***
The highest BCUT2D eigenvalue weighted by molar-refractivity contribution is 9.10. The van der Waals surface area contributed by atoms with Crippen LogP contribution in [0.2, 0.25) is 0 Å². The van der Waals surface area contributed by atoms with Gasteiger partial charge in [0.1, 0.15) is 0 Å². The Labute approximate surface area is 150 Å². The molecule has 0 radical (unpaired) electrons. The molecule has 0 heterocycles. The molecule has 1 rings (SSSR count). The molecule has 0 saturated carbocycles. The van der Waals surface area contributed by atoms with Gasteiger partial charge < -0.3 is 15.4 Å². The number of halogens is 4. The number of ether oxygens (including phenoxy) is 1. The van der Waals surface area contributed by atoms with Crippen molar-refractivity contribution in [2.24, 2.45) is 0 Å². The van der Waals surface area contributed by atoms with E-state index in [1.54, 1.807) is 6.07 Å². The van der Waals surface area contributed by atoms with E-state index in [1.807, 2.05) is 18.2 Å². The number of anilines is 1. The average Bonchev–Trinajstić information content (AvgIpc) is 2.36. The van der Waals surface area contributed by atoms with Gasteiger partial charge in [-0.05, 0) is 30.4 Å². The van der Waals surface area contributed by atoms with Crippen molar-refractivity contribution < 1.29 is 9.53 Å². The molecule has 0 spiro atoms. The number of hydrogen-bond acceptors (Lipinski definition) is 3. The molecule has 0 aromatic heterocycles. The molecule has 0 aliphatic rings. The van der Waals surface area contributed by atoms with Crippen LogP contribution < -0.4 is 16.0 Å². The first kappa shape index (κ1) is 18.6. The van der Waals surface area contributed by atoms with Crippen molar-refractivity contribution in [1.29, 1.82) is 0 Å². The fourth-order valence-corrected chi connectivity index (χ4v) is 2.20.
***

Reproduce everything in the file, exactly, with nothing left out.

The highest BCUT2D eigenvalue weighted by molar-refractivity contribution is 9.10. The van der Waals surface area contributed by atoms with Crippen LogP contribution in [0.2, 0.25) is 0 Å². The van der Waals surface area contributed by atoms with Gasteiger partial charge in [0.1, 0.15) is 0 Å². The Labute approximate surface area is 150 Å². The molecule has 0 radical (unpaired) electrons. The molecule has 0 heterocycles. The molecule has 1 rings (SSSR count). The molecule has 0 saturated carbocycles. The van der Waals surface area contributed by atoms with Gasteiger partial charge < -0.3 is 15.4 Å². The number of halogens is 4. The number of ether oxygens (including phenoxy) is 1. The van der Waals surface area contributed by atoms with Crippen molar-refractivity contribution in [2.24, 2.45) is 0 Å². The van der Waals surface area contributed by atoms with E-state index in [1.54, 1.807) is 6.07 Å². The van der Waals surface area contributed by atoms with E-state index in [1.807, 2.05) is 18.2 Å². The number of anilines is 1. The average Bonchev–Trinajstić information content (AvgIpc) is 2.36. The van der Waals surface area contributed by atoms with Gasteiger partial charge in [-0.05, 0) is 30.4 Å². The van der Waals surface area contributed by atoms with Crippen molar-refractivity contribution < 1.29 is 9.53 Å². The molecule has 0 spiro atoms. The number of hydrogen-bond acceptors (Lipinski definition) is 3. The molecule has 0 aromatic heterocycles. The molecule has 0 aliphatic rings. The van der Waals surface area contributed by atoms with Crippen LogP contribution < -0.4 is 16.0 Å². The first kappa shape index (κ1) is 18.6. The van der Waals surface area contributed by atoms with Crippen molar-refractivity contribution in [1.29, 1.82) is 0 Å². The fourth-order valence-corrected chi connectivity index (χ4v) is 2.20.